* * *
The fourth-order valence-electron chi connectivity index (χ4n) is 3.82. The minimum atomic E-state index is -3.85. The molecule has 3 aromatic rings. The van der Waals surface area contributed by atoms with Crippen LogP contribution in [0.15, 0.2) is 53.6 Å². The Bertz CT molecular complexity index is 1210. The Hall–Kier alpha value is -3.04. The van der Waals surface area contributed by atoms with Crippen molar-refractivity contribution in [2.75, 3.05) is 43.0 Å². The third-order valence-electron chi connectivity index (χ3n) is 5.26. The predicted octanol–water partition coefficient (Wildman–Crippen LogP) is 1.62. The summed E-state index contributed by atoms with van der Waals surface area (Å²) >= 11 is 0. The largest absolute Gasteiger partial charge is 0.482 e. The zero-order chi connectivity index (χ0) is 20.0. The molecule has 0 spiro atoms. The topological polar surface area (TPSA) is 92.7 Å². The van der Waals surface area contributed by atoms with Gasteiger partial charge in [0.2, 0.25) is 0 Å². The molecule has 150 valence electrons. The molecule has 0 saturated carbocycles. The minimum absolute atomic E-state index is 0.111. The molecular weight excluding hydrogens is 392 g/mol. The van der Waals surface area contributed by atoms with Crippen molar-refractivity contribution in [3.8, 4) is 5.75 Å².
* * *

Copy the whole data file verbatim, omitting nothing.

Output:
The fourth-order valence-electron chi connectivity index (χ4n) is 3.82. The minimum atomic E-state index is -3.85. The molecule has 3 aromatic rings. The van der Waals surface area contributed by atoms with Crippen LogP contribution in [0.15, 0.2) is 53.6 Å². The Bertz CT molecular complexity index is 1210. The Hall–Kier alpha value is -3.04. The van der Waals surface area contributed by atoms with Crippen molar-refractivity contribution in [2.75, 3.05) is 43.0 Å². The third-order valence-electron chi connectivity index (χ3n) is 5.26. The predicted octanol–water partition coefficient (Wildman–Crippen LogP) is 1.62. The summed E-state index contributed by atoms with van der Waals surface area (Å²) >= 11 is 0. The largest absolute Gasteiger partial charge is 0.482 e. The zero-order chi connectivity index (χ0) is 20.0. The molecule has 0 spiro atoms. The topological polar surface area (TPSA) is 92.7 Å². The van der Waals surface area contributed by atoms with Gasteiger partial charge in [0.2, 0.25) is 0 Å². The molecule has 150 valence electrons. The molecule has 0 saturated carbocycles. The minimum absolute atomic E-state index is 0.111. The molecular weight excluding hydrogens is 392 g/mol. The van der Waals surface area contributed by atoms with Crippen molar-refractivity contribution in [3.8, 4) is 5.75 Å².